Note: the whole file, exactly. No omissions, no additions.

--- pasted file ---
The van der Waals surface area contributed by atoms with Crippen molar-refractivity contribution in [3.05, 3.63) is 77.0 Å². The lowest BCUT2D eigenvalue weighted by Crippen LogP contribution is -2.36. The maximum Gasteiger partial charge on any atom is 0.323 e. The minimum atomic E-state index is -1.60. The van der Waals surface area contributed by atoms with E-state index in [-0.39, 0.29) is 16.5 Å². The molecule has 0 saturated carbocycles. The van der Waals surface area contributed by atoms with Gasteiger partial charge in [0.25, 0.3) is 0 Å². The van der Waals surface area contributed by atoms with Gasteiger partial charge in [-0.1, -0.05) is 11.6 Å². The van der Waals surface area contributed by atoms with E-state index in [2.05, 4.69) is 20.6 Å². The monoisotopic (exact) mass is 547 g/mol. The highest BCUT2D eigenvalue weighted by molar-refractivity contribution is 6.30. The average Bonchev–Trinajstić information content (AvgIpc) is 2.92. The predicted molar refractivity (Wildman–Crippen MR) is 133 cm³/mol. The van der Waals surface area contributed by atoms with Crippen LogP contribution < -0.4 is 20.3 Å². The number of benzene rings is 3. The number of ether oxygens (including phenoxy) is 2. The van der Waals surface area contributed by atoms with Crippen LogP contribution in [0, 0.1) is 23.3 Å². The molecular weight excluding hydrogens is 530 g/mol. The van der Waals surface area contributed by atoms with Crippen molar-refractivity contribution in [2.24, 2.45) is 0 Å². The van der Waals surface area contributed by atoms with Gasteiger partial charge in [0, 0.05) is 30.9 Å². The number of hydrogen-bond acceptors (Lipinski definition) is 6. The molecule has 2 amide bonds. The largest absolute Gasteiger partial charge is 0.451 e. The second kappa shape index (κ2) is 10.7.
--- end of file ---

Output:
The van der Waals surface area contributed by atoms with Crippen molar-refractivity contribution in [3.05, 3.63) is 77.0 Å². The lowest BCUT2D eigenvalue weighted by Crippen LogP contribution is -2.36. The maximum Gasteiger partial charge on any atom is 0.323 e. The minimum atomic E-state index is -1.60. The van der Waals surface area contributed by atoms with E-state index in [-0.39, 0.29) is 16.5 Å². The molecule has 0 saturated carbocycles. The van der Waals surface area contributed by atoms with Gasteiger partial charge in [0.25, 0.3) is 0 Å². The van der Waals surface area contributed by atoms with Gasteiger partial charge in [-0.1, -0.05) is 11.6 Å². The van der Waals surface area contributed by atoms with E-state index in [2.05, 4.69) is 20.6 Å². The monoisotopic (exact) mass is 547 g/mol. The highest BCUT2D eigenvalue weighted by molar-refractivity contribution is 6.30. The average Bonchev–Trinajstić information content (AvgIpc) is 2.92. The predicted molar refractivity (Wildman–Crippen MR) is 133 cm³/mol. The van der Waals surface area contributed by atoms with Crippen LogP contribution < -0.4 is 20.3 Å². The number of benzene rings is 3. The number of ether oxygens (including phenoxy) is 2. The van der Waals surface area contributed by atoms with Crippen LogP contribution in [0, 0.1) is 23.3 Å². The molecular weight excluding hydrogens is 530 g/mol. The van der Waals surface area contributed by atoms with Crippen molar-refractivity contribution in [2.24, 2.45) is 0 Å². The van der Waals surface area contributed by atoms with Gasteiger partial charge in [0, 0.05) is 30.9 Å². The number of hydrogen-bond acceptors (Lipinski definition) is 6. The molecule has 2 amide bonds. The largest absolute Gasteiger partial charge is 0.451 e. The second kappa shape index (κ2) is 10.7.